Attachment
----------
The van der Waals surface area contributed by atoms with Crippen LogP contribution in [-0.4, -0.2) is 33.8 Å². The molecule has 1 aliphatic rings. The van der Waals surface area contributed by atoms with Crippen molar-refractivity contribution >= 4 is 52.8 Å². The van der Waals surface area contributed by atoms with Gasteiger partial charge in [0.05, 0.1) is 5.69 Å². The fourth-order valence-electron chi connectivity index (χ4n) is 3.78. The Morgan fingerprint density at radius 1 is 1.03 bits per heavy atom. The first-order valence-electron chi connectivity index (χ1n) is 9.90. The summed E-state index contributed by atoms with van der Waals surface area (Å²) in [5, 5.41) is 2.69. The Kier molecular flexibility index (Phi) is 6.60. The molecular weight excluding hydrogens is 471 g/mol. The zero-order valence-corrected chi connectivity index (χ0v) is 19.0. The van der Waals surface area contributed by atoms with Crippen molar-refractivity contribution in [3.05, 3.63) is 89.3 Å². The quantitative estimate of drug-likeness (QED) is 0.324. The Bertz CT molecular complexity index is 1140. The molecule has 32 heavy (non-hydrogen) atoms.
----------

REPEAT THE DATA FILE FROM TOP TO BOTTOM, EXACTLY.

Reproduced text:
The van der Waals surface area contributed by atoms with Crippen LogP contribution in [-0.4, -0.2) is 33.8 Å². The molecule has 1 aliphatic rings. The van der Waals surface area contributed by atoms with Crippen molar-refractivity contribution >= 4 is 52.8 Å². The van der Waals surface area contributed by atoms with Gasteiger partial charge in [0.05, 0.1) is 5.69 Å². The fourth-order valence-electron chi connectivity index (χ4n) is 3.78. The Morgan fingerprint density at radius 1 is 1.03 bits per heavy atom. The first-order valence-electron chi connectivity index (χ1n) is 9.90. The summed E-state index contributed by atoms with van der Waals surface area (Å²) in [5, 5.41) is 2.69. The Kier molecular flexibility index (Phi) is 6.60. The molecular weight excluding hydrogens is 471 g/mol. The zero-order valence-corrected chi connectivity index (χ0v) is 19.0. The van der Waals surface area contributed by atoms with Crippen molar-refractivity contribution in [3.05, 3.63) is 89.3 Å². The quantitative estimate of drug-likeness (QED) is 0.324. The Bertz CT molecular complexity index is 1140. The molecule has 32 heavy (non-hydrogen) atoms.